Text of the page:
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Illinois and concealed carry: Here come the gun nuts

What polite society?
What polite society?
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In April, when concealed carry hits the streets, Illinois becomes just another garden variety gun-slinging state. We were the last to fall; and it's a dark day.

Big questions arise with this major change in the state: Where is concealed carry prohibited? What should business owners do? And, of course, when is it time to pull the trigger? Of that last, there seem to be more than a few gray areas.

Rocco Wlodarek, owner of Black Flag Firearms Training in Mt. Prospect, told the Chicago Tribune, "It's always going to be a personal decision, your own personal trigger, your own limit . . . But I tell my students the gun should always be a tool of last resort." Noted the Chicago Tribune, "Only individuals know the point at which they feel their life or someone else's is being threatened. And that sometimes creates a gray area where mistakes can be made."

Indeed. It seems a bit dicey, leaving the "personal trigger" decision in the hands of road ragers, or people who have hair-trigger tempers, the mentally ill, those with a vendetta against someone, or guys with a plain old macho complex. After all, recently in Florida, some ex-cop decided that his "personal trigger" was when someone threw popcorn at him in a movie theater. The popcorn-thrower ended up dead; and under Florida's Stand Your Ground law, the shooter could walk. In the not so distant past, George Zimmerman decided his "personal trigger" was when a young black male, Trayvon Martin, didn't immediately surrender to his orders. Chicago Sheriff Tom Dart is concerned that the process of granting concealed carry permits is "fraught with problems and holes" which could allow individuals who don't qualify (those with domestic violence convictions, gang crimes, or illegal gun possession) to get a concealed carry permit anyway. Dart contends that they "lack the staffing to adequately review the thousands of applications they are receiving." Why is that not completely frightening to everybody?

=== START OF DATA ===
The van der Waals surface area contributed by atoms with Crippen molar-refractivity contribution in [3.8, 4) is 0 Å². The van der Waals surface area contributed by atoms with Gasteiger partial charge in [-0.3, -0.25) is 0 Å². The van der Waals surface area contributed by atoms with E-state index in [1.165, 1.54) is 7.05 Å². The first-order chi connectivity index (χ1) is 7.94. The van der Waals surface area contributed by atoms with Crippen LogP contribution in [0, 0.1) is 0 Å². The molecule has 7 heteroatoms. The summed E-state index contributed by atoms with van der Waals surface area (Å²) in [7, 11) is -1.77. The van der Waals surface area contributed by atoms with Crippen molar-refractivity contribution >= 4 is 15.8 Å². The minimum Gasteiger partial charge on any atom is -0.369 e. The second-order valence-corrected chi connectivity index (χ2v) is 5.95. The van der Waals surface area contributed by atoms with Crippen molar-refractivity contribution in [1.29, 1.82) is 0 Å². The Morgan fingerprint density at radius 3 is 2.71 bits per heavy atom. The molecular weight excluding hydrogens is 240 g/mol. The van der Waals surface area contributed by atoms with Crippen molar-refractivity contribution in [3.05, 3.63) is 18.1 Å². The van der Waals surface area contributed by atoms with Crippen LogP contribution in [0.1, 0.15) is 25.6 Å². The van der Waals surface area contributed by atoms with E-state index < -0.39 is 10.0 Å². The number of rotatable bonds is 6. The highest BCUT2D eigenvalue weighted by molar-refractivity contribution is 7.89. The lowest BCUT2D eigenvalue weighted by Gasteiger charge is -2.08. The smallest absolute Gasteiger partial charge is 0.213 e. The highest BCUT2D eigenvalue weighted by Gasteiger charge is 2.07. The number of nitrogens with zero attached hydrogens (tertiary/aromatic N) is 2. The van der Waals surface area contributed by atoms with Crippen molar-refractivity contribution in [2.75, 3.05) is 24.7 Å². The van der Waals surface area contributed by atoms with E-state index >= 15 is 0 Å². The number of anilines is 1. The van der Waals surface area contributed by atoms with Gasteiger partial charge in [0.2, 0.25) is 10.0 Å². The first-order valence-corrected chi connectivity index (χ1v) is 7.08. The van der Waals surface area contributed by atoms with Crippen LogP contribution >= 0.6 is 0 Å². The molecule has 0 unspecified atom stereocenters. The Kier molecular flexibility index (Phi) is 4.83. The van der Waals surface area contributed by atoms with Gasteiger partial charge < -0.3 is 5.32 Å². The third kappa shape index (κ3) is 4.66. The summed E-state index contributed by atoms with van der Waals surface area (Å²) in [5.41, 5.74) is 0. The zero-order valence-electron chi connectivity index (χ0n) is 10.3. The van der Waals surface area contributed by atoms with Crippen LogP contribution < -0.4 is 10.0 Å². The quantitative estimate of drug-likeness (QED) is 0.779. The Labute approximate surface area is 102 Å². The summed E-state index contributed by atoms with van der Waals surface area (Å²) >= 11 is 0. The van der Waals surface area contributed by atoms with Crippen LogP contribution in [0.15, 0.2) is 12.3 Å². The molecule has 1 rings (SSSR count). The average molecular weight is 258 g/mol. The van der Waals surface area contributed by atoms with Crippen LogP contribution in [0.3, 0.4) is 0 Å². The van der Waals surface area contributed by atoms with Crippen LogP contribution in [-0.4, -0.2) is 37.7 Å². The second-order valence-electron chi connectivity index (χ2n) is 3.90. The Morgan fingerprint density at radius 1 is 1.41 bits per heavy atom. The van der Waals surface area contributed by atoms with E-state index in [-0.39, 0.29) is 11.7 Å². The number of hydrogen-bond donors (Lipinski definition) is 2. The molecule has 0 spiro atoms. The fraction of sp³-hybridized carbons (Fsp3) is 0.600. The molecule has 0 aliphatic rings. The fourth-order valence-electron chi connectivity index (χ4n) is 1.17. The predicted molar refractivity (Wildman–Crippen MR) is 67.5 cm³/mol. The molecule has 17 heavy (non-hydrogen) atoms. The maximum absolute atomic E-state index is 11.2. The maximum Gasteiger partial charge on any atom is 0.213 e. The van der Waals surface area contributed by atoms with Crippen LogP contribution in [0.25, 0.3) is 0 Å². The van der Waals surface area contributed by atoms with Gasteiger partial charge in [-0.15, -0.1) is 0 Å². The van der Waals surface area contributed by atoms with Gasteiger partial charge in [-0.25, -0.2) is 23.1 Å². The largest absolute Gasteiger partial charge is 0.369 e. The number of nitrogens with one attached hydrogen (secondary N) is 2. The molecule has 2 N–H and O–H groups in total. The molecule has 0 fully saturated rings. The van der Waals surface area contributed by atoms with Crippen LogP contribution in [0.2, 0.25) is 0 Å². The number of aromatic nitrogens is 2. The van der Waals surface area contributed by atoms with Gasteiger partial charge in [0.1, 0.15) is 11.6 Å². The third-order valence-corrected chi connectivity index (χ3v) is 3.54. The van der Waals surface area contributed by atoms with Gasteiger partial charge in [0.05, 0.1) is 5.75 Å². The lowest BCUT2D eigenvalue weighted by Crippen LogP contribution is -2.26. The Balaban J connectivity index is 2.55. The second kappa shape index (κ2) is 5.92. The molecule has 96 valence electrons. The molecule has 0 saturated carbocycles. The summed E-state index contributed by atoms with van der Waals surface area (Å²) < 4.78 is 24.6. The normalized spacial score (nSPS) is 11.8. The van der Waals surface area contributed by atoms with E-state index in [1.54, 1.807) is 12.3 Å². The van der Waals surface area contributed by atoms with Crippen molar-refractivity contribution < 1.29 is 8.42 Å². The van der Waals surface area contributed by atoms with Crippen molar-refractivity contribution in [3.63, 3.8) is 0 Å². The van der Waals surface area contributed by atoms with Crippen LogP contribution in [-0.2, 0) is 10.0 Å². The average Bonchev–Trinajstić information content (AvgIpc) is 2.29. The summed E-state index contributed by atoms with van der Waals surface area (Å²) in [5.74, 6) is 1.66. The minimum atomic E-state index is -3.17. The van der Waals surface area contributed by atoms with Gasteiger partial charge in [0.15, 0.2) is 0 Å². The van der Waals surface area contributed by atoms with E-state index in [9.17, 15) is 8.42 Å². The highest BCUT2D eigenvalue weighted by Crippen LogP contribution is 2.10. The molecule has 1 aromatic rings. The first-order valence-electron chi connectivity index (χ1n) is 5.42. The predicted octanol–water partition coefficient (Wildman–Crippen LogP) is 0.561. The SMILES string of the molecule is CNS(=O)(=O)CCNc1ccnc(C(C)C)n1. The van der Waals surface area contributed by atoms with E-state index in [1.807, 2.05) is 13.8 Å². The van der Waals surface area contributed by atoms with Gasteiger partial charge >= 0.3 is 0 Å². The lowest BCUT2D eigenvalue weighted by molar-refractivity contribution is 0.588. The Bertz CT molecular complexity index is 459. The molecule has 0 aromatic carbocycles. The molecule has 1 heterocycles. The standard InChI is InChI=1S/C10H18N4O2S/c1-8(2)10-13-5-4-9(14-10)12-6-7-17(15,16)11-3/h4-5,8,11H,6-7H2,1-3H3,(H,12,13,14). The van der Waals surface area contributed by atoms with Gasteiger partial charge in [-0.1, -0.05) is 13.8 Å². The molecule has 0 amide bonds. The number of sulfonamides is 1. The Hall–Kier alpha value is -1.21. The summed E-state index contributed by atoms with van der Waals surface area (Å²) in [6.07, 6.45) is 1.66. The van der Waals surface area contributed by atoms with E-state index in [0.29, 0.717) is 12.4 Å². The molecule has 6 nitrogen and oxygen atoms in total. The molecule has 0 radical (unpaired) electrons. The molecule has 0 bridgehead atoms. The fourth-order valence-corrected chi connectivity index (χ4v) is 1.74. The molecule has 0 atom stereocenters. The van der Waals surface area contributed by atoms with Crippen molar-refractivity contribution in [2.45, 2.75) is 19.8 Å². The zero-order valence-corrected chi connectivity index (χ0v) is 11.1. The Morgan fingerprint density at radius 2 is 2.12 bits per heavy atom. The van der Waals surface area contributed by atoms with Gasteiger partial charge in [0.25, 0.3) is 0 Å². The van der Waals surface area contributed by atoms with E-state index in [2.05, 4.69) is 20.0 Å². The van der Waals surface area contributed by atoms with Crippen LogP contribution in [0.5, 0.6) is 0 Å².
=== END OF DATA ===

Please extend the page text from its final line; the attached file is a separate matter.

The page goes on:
And what was wrong with the castle law, where you could defend yourself, your family, your home - and, depending on the statute, your car - against threats to your safety? What good can possibly come of people in restaurants or churches or on Chicago's lakefront with guns at the ready? Sure, other states have allowed concealed carry for a long time, but most other states don't have the level of gun violence that Chicago already has - and out of the thousands of applications being filed, the majority are in and around Chicago.

Small beefs turn into big beefs, and big beefs can turn lethal in a minute, when guns enter the equation. Guns embolden people. Guns are used for doing harm; they have no other purpose. And the level of glee from Illinoisans which has accompanied the roll-back of Illinois' ban on concealed carry is alarming indeed.

The Illinois Council Against Handgun Violence's Executive Director, Colleen Daley, predicts what Harvard studies and medical studies and university studies and the largest gun study ever by the American Journal of Public Health overwhelmingly show: More guns, more gun deaths.

Said Daley, " . . . [S]omething is going to happen that would not have happened otherwise."

An armed society is not a polite society; an armed society is a furtive, jumpy, reckless, feckless and paranoid society. We don't need guns in workplace coffee rooms, in theaters, in museums or art galleries. Guard your home and hearth, fine - but beyond that, all you're guarding is your right to commit potentially lethal acts.

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